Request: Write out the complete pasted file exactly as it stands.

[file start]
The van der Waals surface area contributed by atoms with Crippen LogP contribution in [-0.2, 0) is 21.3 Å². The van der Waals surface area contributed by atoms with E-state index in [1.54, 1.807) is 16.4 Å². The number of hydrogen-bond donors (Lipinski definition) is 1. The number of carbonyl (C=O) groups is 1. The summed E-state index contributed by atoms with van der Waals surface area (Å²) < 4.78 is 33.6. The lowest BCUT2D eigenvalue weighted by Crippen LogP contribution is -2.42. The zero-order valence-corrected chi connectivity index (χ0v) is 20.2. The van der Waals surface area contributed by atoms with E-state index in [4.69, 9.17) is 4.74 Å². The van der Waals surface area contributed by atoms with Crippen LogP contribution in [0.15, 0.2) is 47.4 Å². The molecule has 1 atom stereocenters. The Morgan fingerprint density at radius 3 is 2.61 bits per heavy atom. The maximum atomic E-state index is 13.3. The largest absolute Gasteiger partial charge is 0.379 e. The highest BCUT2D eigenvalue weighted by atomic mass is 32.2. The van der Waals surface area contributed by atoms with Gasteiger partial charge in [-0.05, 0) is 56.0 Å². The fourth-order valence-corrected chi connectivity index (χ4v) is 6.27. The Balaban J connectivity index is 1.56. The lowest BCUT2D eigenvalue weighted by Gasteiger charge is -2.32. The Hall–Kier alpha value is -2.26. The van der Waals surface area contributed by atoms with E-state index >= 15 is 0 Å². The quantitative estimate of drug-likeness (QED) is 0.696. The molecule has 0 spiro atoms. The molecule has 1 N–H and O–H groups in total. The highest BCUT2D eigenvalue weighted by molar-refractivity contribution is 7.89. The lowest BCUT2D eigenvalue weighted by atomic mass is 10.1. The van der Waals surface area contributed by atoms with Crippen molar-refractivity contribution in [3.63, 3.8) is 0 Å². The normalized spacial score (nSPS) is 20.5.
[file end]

The van der Waals surface area contributed by atoms with Crippen LogP contribution in [-0.2, 0) is 21.3 Å². The van der Waals surface area contributed by atoms with E-state index in [1.54, 1.807) is 16.4 Å². The number of hydrogen-bond donors (Lipinski definition) is 1. The number of carbonyl (C=O) groups is 1. The summed E-state index contributed by atoms with van der Waals surface area (Å²) < 4.78 is 33.6. The lowest BCUT2D eigenvalue weighted by Crippen LogP contribution is -2.42. The zero-order valence-corrected chi connectivity index (χ0v) is 20.2. The van der Waals surface area contributed by atoms with E-state index in [4.69, 9.17) is 4.74 Å². The van der Waals surface area contributed by atoms with Crippen LogP contribution in [0.15, 0.2) is 47.4 Å². The molecule has 1 atom stereocenters. The Morgan fingerprint density at radius 3 is 2.61 bits per heavy atom. The maximum atomic E-state index is 13.3. The largest absolute Gasteiger partial charge is 0.379 e. The highest BCUT2D eigenvalue weighted by atomic mass is 32.2. The van der Waals surface area contributed by atoms with Gasteiger partial charge in [-0.05, 0) is 56.0 Å². The fourth-order valence-corrected chi connectivity index (χ4v) is 6.27. The Balaban J connectivity index is 1.56. The lowest BCUT2D eigenvalue weighted by Gasteiger charge is -2.32. The Hall–Kier alpha value is -2.26. The van der Waals surface area contributed by atoms with E-state index >= 15 is 0 Å². The quantitative estimate of drug-likeness (QED) is 0.696. The molecule has 0 spiro atoms. The molecule has 1 N–H and O–H groups in total. The highest BCUT2D eigenvalue weighted by molar-refractivity contribution is 7.89. The lowest BCUT2D eigenvalue weighted by atomic mass is 10.1. The van der Waals surface area contributed by atoms with Crippen molar-refractivity contribution in [3.63, 3.8) is 0 Å². The normalized spacial score (nSPS) is 20.5.